Summer of the Gypsy Moths by Sara Pennypacker – If the book is sunk by anything at this point it may be the ending.  Not the happiness found there, mind.  I was a-okay with all of that.  Rather, the lack of attention the press takes in the story and the mildest of mild slaps on the wrist to the characters.  Still, in terms of character development this is maybe the strongest children’s novel of the year.

Splendors and Glooms by Laura Amy Schlitz – Shaking off the rather ridiculous notion that the book is boring (how much more blood would it take to be exciting exactly?) what has surprised me time and time again about this book is the reaction from patrons and librarians.  I expected to be the one lonely voice howling in the wind about its loveliness.  Instead I find myself just an average alto in a very large chorus.  Nina at Heavy Medals thinks it’s a love it or hate it title, but I have been surprised at how few folks I’ve run across dislike it or think it’s anything less than fantastic.  I recently did a Wolves of Willoughby Chase event and when asked who is akin to Joan Aiken, Ms. Schlitz’s name popped immediately to mind.  For writing alone, this should win something.

Bomb by Steve Sheinkin – Just as folks like Jonathan Hunt have their own tendencies when they talk about potential winners (he pushes YA, nonfiction, and easy/picture books) my personal bugaboo is the YA novel that wins a Newbery.  The award goes until the age of 14 so, technically, many is the book that could win.  However, I’ve always disliked it when a book meant for an older audience wins the day.  We have the Printz and though it does not receive the same press as the Newbery, I feel it covers the tween crowd quite nicely.  There are always exceptions, which is why I’m not exactly sitting down to rewrite the Newbery criteria.  Case in point, Bomb.  What I love about this is that while it does have an older audience in mind, the content is the kind of thing I’ve had many many 10, 11 and 12-year-olds asking me for over the years.  They want bomb info.  This book delivers and, amazing as it is to say, Jonathan actually agrees with me on this one.  Wowzer!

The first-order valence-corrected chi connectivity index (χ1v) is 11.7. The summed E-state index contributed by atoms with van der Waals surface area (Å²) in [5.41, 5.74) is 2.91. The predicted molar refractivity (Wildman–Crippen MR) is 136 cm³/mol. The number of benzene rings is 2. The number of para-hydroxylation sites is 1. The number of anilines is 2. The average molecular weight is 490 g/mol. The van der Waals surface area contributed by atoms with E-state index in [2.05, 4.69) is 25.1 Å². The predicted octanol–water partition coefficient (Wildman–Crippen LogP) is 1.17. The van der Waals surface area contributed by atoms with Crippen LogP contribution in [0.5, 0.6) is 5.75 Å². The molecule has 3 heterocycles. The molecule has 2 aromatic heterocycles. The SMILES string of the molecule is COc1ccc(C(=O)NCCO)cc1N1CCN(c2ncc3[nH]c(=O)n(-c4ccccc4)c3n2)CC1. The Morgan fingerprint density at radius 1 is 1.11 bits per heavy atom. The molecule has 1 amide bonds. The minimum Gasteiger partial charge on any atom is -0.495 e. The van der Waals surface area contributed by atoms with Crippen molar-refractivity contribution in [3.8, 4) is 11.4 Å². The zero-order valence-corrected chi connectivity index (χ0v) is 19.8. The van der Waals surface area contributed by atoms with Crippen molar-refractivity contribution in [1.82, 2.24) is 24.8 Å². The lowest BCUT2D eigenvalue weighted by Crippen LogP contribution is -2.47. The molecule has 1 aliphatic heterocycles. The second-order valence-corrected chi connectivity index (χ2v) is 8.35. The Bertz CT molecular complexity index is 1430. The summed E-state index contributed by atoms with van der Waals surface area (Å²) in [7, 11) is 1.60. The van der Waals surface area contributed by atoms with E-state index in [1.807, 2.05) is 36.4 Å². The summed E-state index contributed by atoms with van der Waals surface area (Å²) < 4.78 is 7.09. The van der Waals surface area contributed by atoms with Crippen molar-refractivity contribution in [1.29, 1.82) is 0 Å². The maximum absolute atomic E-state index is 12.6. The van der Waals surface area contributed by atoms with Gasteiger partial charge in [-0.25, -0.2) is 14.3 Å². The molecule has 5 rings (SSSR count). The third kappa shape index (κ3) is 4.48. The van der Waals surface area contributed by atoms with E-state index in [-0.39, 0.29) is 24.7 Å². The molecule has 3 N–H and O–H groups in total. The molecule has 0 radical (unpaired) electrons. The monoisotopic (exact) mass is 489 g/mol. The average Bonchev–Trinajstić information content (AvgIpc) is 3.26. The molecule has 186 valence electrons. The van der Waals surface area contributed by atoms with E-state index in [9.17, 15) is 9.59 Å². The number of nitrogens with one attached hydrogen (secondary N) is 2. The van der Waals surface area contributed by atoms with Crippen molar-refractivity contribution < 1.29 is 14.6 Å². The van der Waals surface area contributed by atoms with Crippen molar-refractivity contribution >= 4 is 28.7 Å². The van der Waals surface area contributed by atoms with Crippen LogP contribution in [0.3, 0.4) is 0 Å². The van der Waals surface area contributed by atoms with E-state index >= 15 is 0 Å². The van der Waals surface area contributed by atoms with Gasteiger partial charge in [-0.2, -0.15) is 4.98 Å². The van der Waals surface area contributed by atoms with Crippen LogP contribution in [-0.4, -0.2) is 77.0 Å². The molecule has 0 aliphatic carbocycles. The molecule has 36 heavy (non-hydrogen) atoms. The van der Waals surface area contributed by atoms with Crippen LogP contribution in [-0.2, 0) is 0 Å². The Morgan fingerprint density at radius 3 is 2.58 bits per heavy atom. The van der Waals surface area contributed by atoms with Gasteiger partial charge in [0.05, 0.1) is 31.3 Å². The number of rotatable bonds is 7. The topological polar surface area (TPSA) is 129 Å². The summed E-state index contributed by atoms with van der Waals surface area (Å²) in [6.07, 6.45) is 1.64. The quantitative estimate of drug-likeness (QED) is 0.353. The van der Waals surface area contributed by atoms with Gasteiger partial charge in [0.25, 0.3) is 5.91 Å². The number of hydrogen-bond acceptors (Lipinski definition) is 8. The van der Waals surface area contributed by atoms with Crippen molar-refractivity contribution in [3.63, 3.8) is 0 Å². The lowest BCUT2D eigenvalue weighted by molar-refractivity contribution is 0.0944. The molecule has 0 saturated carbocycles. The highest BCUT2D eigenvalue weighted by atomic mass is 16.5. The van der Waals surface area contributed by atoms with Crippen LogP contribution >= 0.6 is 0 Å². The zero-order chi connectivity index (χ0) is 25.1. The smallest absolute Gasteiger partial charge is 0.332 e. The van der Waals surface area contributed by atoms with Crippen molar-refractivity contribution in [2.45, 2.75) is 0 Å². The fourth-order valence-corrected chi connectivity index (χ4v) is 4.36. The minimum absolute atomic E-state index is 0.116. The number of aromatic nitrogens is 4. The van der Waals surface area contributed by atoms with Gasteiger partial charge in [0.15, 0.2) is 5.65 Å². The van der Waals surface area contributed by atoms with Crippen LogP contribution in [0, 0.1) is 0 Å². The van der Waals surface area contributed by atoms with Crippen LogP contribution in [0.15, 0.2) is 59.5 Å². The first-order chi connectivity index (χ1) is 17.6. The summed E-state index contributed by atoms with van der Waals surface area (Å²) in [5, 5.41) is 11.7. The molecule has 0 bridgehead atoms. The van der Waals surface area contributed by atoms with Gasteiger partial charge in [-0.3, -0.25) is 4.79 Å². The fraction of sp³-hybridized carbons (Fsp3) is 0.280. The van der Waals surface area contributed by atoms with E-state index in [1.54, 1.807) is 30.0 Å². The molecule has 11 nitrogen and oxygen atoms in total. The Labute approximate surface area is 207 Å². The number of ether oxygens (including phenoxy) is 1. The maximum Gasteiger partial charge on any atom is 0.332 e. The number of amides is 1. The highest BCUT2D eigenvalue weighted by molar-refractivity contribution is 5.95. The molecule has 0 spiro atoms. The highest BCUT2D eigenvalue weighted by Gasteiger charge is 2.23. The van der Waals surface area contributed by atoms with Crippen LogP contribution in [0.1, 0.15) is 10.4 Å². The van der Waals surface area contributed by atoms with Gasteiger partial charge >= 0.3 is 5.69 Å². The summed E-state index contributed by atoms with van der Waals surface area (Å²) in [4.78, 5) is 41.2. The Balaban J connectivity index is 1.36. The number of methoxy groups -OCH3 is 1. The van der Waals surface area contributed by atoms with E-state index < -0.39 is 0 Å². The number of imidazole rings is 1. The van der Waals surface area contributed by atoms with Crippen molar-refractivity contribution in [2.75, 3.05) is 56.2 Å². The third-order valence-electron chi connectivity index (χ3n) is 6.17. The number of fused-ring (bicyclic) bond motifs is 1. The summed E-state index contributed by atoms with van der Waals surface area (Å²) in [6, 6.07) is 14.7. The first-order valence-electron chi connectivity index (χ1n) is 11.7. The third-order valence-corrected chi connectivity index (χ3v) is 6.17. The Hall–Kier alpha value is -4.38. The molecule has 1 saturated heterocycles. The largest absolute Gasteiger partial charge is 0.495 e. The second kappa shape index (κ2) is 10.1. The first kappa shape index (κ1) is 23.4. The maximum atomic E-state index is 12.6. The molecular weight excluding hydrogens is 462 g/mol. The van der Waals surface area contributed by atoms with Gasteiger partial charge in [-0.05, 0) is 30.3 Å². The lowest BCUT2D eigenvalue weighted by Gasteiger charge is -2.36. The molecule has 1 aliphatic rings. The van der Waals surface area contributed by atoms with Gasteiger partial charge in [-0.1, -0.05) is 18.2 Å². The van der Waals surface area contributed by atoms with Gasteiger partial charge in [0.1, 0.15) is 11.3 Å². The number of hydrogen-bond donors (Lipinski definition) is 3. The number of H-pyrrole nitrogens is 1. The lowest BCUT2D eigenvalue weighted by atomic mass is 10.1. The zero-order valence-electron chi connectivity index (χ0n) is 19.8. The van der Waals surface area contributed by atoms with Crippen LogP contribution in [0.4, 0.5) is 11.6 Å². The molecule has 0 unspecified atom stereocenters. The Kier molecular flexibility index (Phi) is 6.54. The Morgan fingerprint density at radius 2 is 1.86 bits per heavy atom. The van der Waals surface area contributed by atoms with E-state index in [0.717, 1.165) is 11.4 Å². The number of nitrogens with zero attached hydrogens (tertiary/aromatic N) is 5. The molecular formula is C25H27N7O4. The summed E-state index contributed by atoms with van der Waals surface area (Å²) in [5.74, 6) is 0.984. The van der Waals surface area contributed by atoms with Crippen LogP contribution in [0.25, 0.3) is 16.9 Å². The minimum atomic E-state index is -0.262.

Crow by Barbara Wright – I have a co-worker with a near supernatural sense of ALA Award winners.  A year ago she kept harkening back to A Ball for Daisy.  Kept saying how worthy it was and how the wordless sequences really put it over the top.  This year she’s been getting the same feeling about Crow.  I will admit to you that it took a long time for me to pick this Reconstruction-era tale up but when I finished I was glad that I did.  It is worthy?  No question.  What may sink it is the question of kid-friendly reading.  Technically this is not a serious consideration on the part of the Newbery committee, but it’s still something they take into account.  Then again, my co-worker is so rarely wrong . . .

Not Mentioned (and why!):

  • The One and Only Ivan by Katharine Applegate – I was very fond of this one but I’m not sure if I’m ready to stick my flag into it and declare it a whole new world. It does some great things and like Wonder is very timely (the real Ivan died this year). Trouble is, it relies on a plot point that I’ve heard contested in more than one circle, so I’m not sure if it will get all that far.
  • The Lions of Little Rock by Kristin Levine – I was actually a big fan of this one. Really well done. Just didn’t quite have that little extra something to make it a Newbery.